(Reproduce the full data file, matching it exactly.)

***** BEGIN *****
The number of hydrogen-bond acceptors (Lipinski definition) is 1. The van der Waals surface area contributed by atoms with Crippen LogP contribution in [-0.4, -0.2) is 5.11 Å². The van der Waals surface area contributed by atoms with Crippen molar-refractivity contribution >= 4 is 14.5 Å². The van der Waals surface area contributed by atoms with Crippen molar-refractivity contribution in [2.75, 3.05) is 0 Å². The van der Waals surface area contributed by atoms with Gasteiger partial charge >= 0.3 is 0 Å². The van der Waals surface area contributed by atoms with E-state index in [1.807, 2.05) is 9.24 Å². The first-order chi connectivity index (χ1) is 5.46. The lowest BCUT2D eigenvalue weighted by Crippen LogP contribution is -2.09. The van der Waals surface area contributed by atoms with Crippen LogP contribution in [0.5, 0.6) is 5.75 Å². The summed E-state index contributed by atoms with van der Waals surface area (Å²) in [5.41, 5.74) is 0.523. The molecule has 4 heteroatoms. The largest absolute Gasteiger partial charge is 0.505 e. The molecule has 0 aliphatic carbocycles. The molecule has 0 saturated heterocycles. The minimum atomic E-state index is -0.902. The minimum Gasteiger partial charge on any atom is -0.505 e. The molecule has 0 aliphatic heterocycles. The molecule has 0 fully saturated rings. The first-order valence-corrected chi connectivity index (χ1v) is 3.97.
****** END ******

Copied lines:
The number of hydrogen-bond acceptors (Lipinski definition) is 1. The van der Waals surface area contributed by atoms with Crippen LogP contribution in [-0.4, -0.2) is 5.11 Å². The van der Waals surface area contributed by atoms with Crippen molar-refractivity contribution >= 4 is 14.5 Å². The van der Waals surface area contributed by atoms with Crippen molar-refractivity contribution in [2.75, 3.05) is 0 Å². The van der Waals surface area contributed by atoms with Gasteiger partial charge >= 0.3 is 0 Å². The van der Waals surface area contributed by atoms with E-state index in [1.807, 2.05) is 9.24 Å². The first-order chi connectivity index (χ1) is 5.46. The lowest BCUT2D eigenvalue weighted by Crippen LogP contribution is -2.09. The van der Waals surface area contributed by atoms with Crippen LogP contribution in [0.5, 0.6) is 5.75 Å². The summed E-state index contributed by atoms with van der Waals surface area (Å²) in [5.41, 5.74) is 0.523. The molecule has 4 heteroatoms. The largest absolute Gasteiger partial charge is 0.505 e. The molecule has 0 aliphatic carbocycles. The molecule has 0 saturated heterocycles. The minimum atomic E-state index is -0.902. The minimum Gasteiger partial charge on any atom is -0.505 e. The molecule has 0 aliphatic heterocycles. The molecule has 0 fully saturated rings. The first-order valence-corrected chi connectivity index (χ1v) is 3.97.